• 3 (a) State what is meant by the term ‘top-down processing’ ……………………………………………………………………………………………………...... …………………………………………………………………………………………………….. [1] 64
  • (b) State what is meant by the term ‘bottom-up processing’ ……………………………………………………………………………………………………...... …………………………………………………………………………………………………….. [1] 4 Explain one criticism of the nativist theory of perception …………………………………………………………………………………………………….…………………………………………………………… ………………………………………………….……………………………………………………………………………………………………….……… …………………………………………………………………………………………………….…………………………………………………………… …………………………………………………………………[3] 5 Describe Haber and Levin’s (2001) study into perception. …………………………………………………………………………………………………..……………………………………………………………… …………………………………………….…….……………………………………………………………………………………………………..……… …………………………………………………………………………………………………......…….…………………………………………………… ………………………………………….…………………………………………………………………………………………………………..…………. …………………………………………………………………………………………….…………………………………………………………… [4] Section B Total [15] Other exam questions: Name two types of constancies in perception. [2] Describe one example of perceptual set. [2] Explain three depth cues used in this picture. [6] Describe one criticism of the constructivist theory of perception. [3] Describe one application of research into perception. [4] Explain one way in which advertising is influenced by research into perception. [4] Outline how research into perception can be applied in advertising. [4] Describe one study into perception. [4] Describe and evaluate the constructivist theory of perception. [6] Perception is __________________________________________ Psychologists are interested in how we make sense of the information that enters our eyes as light waves. They are interested in the process interpretation, organising and elaboration of this information. 65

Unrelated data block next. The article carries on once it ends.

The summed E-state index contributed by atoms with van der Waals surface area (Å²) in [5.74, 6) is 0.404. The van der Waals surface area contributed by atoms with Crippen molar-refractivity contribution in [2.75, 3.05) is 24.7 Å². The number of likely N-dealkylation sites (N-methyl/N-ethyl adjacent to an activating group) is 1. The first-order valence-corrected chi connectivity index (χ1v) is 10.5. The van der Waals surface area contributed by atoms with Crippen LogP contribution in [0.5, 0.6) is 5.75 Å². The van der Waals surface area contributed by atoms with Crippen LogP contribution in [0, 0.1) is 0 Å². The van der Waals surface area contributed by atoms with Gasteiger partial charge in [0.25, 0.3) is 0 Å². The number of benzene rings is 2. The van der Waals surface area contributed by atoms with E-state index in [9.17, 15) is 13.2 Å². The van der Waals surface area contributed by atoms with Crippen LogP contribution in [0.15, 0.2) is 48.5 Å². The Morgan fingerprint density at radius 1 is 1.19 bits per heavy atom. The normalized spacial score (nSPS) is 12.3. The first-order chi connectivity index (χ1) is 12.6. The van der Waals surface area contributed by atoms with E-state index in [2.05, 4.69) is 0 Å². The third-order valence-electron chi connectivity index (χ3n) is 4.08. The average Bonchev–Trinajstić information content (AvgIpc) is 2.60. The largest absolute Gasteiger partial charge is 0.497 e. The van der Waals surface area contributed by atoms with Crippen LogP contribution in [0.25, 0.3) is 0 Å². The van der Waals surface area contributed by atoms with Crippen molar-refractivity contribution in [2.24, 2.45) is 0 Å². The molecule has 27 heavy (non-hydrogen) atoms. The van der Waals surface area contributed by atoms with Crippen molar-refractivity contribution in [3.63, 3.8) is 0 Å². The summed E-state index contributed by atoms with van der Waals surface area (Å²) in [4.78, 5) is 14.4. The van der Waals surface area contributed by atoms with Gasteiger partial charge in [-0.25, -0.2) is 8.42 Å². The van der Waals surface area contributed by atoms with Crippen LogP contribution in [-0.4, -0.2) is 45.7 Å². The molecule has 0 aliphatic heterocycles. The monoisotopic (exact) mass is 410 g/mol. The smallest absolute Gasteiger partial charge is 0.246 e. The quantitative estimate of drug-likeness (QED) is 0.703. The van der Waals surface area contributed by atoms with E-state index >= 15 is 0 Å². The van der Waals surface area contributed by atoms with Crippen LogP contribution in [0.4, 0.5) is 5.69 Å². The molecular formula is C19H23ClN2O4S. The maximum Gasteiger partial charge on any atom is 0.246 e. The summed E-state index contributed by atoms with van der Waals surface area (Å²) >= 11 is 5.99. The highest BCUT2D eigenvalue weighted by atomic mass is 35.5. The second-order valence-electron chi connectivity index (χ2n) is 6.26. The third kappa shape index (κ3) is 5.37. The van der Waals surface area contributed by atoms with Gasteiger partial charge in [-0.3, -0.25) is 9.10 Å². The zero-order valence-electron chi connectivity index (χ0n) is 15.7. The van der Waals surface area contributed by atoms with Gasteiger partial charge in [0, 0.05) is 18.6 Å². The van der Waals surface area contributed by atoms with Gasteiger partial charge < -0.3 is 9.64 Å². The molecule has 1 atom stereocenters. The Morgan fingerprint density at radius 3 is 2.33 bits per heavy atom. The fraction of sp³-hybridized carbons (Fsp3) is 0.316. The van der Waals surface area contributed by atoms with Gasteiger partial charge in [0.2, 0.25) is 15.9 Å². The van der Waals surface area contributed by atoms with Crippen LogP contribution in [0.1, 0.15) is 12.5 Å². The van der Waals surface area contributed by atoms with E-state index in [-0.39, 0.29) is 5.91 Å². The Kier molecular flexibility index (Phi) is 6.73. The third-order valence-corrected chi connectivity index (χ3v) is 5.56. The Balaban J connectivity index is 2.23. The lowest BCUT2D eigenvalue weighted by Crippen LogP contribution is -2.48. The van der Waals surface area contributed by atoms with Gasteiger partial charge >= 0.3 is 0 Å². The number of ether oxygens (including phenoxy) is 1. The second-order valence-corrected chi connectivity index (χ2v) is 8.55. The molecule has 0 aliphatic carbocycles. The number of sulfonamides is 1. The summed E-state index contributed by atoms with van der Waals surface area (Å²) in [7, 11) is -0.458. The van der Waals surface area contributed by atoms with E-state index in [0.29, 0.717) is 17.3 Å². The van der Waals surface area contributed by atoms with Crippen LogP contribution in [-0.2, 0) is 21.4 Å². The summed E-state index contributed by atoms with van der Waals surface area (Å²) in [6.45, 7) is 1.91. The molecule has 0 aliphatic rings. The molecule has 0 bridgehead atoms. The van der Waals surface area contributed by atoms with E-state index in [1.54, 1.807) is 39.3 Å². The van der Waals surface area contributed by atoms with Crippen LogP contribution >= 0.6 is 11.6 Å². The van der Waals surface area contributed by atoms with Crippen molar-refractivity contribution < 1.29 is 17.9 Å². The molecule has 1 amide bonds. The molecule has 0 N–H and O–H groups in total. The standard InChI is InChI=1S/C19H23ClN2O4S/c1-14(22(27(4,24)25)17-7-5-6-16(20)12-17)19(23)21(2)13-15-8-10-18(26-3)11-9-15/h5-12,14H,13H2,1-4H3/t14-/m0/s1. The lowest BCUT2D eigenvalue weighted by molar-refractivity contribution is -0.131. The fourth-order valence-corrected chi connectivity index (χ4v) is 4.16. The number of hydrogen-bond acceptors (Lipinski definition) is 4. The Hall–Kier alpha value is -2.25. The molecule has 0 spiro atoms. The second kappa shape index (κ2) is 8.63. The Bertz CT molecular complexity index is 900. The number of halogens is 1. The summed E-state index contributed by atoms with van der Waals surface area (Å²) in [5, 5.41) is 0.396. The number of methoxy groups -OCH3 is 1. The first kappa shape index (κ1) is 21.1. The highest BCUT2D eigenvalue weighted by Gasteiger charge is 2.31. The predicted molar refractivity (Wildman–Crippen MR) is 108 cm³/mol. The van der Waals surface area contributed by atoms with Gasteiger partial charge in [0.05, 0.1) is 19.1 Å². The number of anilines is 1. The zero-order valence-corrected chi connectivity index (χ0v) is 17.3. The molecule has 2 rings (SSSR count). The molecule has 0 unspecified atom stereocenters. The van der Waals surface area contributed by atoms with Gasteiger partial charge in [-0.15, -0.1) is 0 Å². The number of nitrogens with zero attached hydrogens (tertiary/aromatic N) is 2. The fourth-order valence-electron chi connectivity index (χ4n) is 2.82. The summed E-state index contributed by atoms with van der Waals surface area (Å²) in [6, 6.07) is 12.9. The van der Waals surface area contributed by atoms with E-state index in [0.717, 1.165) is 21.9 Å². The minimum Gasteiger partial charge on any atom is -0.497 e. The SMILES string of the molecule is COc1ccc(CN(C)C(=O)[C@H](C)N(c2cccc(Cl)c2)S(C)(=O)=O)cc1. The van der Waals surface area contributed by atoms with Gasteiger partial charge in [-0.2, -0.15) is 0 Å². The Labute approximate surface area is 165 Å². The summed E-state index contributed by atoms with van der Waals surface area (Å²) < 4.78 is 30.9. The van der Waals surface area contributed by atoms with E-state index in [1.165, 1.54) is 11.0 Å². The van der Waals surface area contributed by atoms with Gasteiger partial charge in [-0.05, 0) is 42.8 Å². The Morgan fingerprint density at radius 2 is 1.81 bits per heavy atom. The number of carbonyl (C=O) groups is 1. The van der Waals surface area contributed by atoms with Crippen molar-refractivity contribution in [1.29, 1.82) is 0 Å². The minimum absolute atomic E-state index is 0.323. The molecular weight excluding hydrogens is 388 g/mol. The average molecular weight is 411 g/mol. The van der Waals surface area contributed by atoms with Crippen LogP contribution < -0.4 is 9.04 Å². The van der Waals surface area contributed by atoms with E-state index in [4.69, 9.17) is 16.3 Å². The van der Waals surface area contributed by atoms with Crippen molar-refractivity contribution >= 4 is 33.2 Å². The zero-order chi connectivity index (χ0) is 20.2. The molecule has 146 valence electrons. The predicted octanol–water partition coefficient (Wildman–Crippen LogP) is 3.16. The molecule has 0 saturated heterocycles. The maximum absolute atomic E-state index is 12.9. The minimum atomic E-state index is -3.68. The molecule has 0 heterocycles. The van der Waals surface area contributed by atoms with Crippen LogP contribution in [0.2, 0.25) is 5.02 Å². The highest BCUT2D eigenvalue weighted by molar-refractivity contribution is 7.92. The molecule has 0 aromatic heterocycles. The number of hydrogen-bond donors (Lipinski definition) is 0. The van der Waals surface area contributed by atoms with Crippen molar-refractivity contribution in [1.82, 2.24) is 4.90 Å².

• Visual constanciesAs we experience the world, everything around us changes. Our brain makes readjustments to the information it receives so that our experience of the world is constant. Monocular depth cuesDraw in the pictures. Overlap- if one object hides part of another, the complete object is closer. Height in the visual field- the closer to the horizon the object is, the further away it is. Relative size- larger objects are closer. Linear perspective- parallel lines converge as they recede into the distance. Texture gradient- the texture or gradient becomes finer as it gets further away. 66